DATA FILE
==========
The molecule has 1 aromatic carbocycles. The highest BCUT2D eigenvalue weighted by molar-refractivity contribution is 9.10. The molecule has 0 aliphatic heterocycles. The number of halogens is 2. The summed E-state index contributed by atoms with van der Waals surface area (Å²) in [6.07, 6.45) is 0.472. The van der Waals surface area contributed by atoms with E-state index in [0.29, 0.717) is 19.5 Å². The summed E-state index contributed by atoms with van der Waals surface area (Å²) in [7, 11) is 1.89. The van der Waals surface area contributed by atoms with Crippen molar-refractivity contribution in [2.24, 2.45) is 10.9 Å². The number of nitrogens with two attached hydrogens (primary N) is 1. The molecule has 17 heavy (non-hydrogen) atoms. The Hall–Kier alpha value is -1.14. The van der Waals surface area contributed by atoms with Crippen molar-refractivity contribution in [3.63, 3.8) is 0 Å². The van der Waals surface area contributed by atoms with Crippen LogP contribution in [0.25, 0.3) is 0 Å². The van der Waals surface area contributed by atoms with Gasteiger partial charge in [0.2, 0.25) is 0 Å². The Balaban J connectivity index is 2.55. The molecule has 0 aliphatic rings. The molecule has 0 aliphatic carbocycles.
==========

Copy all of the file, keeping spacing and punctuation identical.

The molecule has 1 aromatic carbocycles. The highest BCUT2D eigenvalue weighted by molar-refractivity contribution is 9.10. The molecule has 0 aliphatic heterocycles. The number of halogens is 2. The summed E-state index contributed by atoms with van der Waals surface area (Å²) in [6.07, 6.45) is 0.472. The van der Waals surface area contributed by atoms with E-state index in [0.29, 0.717) is 19.5 Å². The summed E-state index contributed by atoms with van der Waals surface area (Å²) in [7, 11) is 1.89. The van der Waals surface area contributed by atoms with Crippen molar-refractivity contribution in [2.24, 2.45) is 10.9 Å². The number of nitrogens with two attached hydrogens (primary N) is 1. The molecule has 17 heavy (non-hydrogen) atoms. The Hall–Kier alpha value is -1.14. The van der Waals surface area contributed by atoms with Crippen molar-refractivity contribution in [3.63, 3.8) is 0 Å². The van der Waals surface area contributed by atoms with Crippen LogP contribution in [0.25, 0.3) is 0 Å². The van der Waals surface area contributed by atoms with Gasteiger partial charge in [0.2, 0.25) is 0 Å². The Balaban J connectivity index is 2.55. The molecule has 0 aliphatic rings. The molecule has 0 aliphatic carbocycles.